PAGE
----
Tether (USDT) stablecoin withdrawals top $ 10 billion

Tether claims that his dollar-pegged token is “fully supported.”

Justin Talis | AFP | Getty Images

Investors have shaken up more than $ 10 billion from Tether in the past two weeks amid higher regulatory scrutiny over stable coins.

According to CoinGecko, the world’s largest stablecoin teaser, its circulating supply sank from a record $ 84.2 billion on May 11 to about $ 73.3 billion on Monday. About $ 1 billion was withdrawn on Friday evening.

The cryptocurrency, which is meant to be pegged to the US dollar, is temporarily down to 95 cents after another type of stablecoin, Terra USD – or UST – fell below $ 1 on May 12. As a result, UST-related Luna tokens have been sold, resulting in the loss of more than $ 40 billion in assets to holders.

The collapse of the blockchain terra behind the UST and Lunar has sent shockwaves through the crypto market, pushing Bitcoin and other cryptocurrencies faster. This is a cause for concern for regulators.

Kathleen Bretman, co-founder of Tejos Blockchain, said, “Whenever there is a failure or crash in crypto, there is always the fear that someone will misunderstand the situation and make additional corrections in a position that is not conducive to the whole community.” CNBC.

“As much as I enjoy seeing things that don’t make sense, there’s always a hint like, ‘Are people going to extrapolate from this to a stablecoin that’s something extraordinary?’ That’s the decent thing to do, and it should end there. “

Unlike Tether, the UST was not supported by a reserve Fiat currency. Instead, it relies on some complex engineering where the price stability was maintained through the destruction and creation of UST and its sister Token Luna. Investors were tempted by the promise of 20% savings from Terra’s flagship lending platform Anchor, a rate that many investors said was unsustainable.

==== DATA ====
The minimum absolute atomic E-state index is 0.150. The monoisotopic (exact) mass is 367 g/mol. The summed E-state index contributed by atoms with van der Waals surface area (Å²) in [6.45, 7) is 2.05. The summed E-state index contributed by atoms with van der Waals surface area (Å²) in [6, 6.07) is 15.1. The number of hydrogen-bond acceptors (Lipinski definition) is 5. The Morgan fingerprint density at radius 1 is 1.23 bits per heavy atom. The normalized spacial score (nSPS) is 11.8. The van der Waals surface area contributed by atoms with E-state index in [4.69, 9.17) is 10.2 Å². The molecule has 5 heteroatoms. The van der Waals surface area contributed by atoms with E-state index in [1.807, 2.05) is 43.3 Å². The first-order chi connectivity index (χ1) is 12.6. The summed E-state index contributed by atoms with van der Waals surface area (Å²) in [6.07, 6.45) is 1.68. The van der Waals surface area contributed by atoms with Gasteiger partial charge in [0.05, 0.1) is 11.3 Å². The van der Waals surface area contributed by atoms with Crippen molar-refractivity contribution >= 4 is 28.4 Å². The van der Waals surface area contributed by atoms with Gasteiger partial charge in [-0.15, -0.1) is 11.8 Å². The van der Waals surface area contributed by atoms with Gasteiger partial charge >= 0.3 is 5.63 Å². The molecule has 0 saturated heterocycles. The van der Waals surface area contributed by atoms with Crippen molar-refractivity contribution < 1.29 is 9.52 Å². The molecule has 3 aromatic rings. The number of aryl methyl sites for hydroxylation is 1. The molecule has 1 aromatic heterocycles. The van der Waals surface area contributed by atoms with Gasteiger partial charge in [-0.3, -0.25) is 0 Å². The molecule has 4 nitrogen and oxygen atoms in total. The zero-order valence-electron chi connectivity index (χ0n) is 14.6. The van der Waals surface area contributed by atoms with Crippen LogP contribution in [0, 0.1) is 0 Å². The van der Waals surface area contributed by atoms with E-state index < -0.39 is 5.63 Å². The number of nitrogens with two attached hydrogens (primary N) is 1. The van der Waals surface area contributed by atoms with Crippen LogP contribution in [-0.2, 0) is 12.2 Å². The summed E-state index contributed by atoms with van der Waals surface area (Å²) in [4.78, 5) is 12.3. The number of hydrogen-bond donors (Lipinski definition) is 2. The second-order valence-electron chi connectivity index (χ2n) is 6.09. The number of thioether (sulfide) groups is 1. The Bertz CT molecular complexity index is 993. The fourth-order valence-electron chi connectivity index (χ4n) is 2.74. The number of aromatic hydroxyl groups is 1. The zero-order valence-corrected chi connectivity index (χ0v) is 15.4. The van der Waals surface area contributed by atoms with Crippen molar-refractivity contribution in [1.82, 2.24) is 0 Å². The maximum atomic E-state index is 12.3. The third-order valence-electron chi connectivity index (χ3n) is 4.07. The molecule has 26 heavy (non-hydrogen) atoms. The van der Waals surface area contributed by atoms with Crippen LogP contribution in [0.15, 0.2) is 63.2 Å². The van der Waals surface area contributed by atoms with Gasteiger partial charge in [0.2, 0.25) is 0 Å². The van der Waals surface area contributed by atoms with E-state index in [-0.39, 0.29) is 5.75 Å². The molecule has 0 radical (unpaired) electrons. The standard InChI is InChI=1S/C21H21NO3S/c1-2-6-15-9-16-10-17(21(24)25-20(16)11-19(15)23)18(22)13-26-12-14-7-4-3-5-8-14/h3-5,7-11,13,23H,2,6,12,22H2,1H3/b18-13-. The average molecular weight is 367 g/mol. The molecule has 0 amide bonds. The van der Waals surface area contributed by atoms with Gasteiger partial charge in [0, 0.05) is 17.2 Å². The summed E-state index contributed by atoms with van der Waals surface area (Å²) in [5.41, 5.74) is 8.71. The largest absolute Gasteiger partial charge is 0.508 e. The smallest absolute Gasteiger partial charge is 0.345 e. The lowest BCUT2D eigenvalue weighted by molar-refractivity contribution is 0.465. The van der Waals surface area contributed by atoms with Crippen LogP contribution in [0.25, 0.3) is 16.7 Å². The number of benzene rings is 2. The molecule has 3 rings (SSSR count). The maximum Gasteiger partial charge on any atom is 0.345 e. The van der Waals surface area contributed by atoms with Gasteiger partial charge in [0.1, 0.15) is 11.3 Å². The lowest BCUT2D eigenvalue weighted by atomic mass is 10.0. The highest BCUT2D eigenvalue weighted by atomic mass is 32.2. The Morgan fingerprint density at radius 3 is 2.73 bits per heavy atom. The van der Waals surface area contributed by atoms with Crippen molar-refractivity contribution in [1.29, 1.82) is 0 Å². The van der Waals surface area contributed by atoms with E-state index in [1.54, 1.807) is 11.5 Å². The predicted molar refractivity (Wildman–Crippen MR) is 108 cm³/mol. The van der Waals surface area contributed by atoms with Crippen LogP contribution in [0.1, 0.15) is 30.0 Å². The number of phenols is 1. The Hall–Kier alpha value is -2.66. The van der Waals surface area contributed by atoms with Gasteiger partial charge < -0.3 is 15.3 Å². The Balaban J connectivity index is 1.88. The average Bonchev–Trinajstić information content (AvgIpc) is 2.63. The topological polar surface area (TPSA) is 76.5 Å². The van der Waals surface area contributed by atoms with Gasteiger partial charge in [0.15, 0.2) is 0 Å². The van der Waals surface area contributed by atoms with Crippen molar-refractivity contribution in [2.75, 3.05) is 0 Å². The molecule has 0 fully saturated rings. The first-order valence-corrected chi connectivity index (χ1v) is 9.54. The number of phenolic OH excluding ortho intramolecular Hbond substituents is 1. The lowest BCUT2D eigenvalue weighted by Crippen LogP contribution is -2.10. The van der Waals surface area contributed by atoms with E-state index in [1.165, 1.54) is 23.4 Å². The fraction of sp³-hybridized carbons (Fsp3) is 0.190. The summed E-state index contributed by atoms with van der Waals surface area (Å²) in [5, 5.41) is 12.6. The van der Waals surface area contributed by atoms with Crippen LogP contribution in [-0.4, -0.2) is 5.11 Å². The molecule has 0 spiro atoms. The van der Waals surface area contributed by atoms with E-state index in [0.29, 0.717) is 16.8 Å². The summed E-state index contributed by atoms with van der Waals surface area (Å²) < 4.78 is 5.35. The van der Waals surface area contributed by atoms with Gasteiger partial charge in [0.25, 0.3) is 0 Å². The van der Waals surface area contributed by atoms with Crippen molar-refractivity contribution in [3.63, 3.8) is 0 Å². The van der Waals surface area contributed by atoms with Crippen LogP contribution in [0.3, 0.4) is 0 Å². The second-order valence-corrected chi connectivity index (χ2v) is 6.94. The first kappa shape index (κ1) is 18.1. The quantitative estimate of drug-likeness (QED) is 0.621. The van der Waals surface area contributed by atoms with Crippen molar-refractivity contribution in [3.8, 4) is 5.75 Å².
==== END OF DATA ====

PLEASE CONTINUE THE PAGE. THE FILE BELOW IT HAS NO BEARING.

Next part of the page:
Terra creator Do Cowan also deposited billions of dollars worth of bitcoins and other tokens through his Luna Foundation Guard Fund, but almost all of the funds were exhausted in a futile attempt to save UST.

Nevertheless, the panic over the UST has attracted the attention of other stablecoins – especially Tether.

Regulators and economists have long questioned whether Tether has enough resources in reserves to justify his alleged peg of the stablecoin with the dollar.

The company had previously claimed that Tether was backed up by dollars in a bank account, but later revealed that it was using other assets, including commercial paper – short-term corporate loans – and even digital tokens parallel to New York after a settlement with the attorney general.

Last week, Tether said it had reduced the amount of commercial paper it owned and increased its holdings in U.S. Treasury bills. For the first time, the British Virgin Islands-based firm says it also holds some foreign government debt. Tether declined to comment further on the source of his funding, but said it was continuing to examine his reserves more thoroughly.

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